Day one “on the job” in Louisiana has come and gone! Seven tired folks have arrived back home at the Bolian’s “Tree House.”
We began the day at the SBP main offices in New Orleans, where we heard the story once again of the hurricane, it’s affects, and the progress toward rebuilding. We heard the “Katrina Story” (everyone down here has one) or a woman named Julia, who was “Welcomed Home” last week. Her home was finished, and she was able to move back to New Orleans once again. It was a moving story.
Our team was assigned to the Home of Mr. Watson, on Tennessee Street in the Lower Ninth Ward. This is the first time in quite a few years that we’ve actually worked in the Ninth Ward – the most heavily damaged area of the city – as it’s the lowest part of the city.
There are two AmeriCorp Volunteers at our site. Tanner is from Idaho, and has spent the last several years with volunteer organizations in Cambodia and Korea. He came back to the states, and joined SBP in February. Mikey is from Dorchester, MA, and came to SBP after having worked on five volunteer teams, himself. Previously he taught second grade students in public school – has been with SBP for seventeen months — and will return to teaching fifth, sixth and seventh graders in the fall.
The house we’re working on is a three bedroom, three bath house that Mr. Watson started rebuilding himself, with monies he was granted from a state program called “Welcome Home.” Once he ran out of money, the home stood vacant for several years, until he was accepted into the SBP program. Our task has been to start the “mudding” of the sheetrock that was installed by volunteer teams last week. We’re mudding screwholes, seams, corners, etc. It is slow, detail work, but rewarding. We’re looking forward to meeting Mr. Watson, as we’re told he has stopped a couple of times a week in previous weeks, to thank the volunteers. He was married nine days ago, and this home will provide a wonderful home for the two of them. By the way, this is the home that Mr. Watson’s father built, and which he grew up in.
At our orientation meeting this morning, we met other teams that were here to work this week – from a Catholic High School in Alberta, Canada; from a United Church of Christ congregation in Boulder, Colorado; and . . . another team that we didn’t meet!! Part of the Alberta, Canada team is working at the same house that we’re working on. (Under the category of “It’s a small world,” the pastor of the Boulder, Colorado Church used to serve a church in Rockland, Maine, when Mark was the Methodist pastor in Camden, Maine [just north of Rockland].)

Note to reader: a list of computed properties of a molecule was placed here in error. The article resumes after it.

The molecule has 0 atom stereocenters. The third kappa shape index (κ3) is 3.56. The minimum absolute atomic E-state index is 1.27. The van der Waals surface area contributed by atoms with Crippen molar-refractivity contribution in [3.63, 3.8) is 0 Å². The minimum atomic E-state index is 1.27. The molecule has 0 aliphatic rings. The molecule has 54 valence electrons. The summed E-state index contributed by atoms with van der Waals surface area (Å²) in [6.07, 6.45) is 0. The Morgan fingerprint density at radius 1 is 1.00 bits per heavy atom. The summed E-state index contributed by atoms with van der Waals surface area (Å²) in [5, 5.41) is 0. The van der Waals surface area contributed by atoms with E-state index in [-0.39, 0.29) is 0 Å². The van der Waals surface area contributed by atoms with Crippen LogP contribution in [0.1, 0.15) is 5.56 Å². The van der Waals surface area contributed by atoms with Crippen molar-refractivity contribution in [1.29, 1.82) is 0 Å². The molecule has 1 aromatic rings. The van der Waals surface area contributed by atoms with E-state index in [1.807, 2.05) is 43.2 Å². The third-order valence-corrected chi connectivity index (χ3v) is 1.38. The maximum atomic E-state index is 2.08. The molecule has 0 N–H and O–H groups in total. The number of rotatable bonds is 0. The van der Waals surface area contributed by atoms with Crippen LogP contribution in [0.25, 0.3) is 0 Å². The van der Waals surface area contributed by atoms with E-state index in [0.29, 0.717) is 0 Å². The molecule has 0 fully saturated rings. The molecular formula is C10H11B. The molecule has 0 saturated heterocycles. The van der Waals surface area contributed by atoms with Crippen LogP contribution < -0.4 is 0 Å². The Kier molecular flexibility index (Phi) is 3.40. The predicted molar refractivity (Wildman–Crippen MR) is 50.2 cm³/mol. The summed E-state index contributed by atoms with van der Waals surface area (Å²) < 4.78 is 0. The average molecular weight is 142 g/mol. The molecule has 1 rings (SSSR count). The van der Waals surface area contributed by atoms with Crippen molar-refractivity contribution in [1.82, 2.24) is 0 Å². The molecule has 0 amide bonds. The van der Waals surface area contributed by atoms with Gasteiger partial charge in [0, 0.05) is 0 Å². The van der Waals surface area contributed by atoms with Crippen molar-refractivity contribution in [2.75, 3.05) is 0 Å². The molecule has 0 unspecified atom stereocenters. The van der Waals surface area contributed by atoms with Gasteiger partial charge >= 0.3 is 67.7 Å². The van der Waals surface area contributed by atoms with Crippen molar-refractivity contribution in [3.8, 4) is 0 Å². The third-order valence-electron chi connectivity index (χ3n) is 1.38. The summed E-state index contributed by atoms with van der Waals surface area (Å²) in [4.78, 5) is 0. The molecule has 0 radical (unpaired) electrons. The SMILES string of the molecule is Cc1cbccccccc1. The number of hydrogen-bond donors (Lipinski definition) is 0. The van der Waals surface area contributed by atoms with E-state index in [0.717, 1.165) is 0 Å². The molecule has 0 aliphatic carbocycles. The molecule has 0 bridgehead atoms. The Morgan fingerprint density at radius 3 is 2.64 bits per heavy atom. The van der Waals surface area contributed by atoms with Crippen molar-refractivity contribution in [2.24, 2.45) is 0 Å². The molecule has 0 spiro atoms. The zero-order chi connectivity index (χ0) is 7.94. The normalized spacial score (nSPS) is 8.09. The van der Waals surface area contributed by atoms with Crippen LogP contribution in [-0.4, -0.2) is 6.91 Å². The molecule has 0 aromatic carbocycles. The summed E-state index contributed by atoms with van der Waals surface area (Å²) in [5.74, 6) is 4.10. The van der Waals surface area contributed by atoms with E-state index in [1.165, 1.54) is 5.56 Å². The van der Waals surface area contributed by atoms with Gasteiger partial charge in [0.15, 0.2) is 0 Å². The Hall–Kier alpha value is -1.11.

It has been most twelve years since Hurricane Katrina caused such devastation in this area – and beyond. We have been able to see significant improvement over the years, and it’s interesting to see how “parental” we feel about the progress – feeling good for the folks here; bragging about what we know they’ve accomplished; and sensing their pride at restoring this special place of theirs.
It’s also humbling to think about how our team fits into the bigger picture of volunteers who continue to come here to offer themselves. I think we were told at the orientation this morning that the volunteers gave two and a half million dollars worth of labor toward the cause in 2016, alone, through SBP. Thanks be to God for the people who have heard God’s call to service, and have responded positively. And thanks be to God for the programs – SBP and others – that have coordinated so much work. Imagine what God has done through the ages – on work teams, in soup kitchens, advocating for the poor in legislatures, in hospitals and nursing homes, in schools, etc. It is a blessing to be a small part of what God is doing to bring about God’s reign.
It’s just about supper time, so we’ll close this. Greetings from all the team members – Patrick, Tish, Sammi, Michaela, Nate, Keith and Mark. Keep the home fires burning.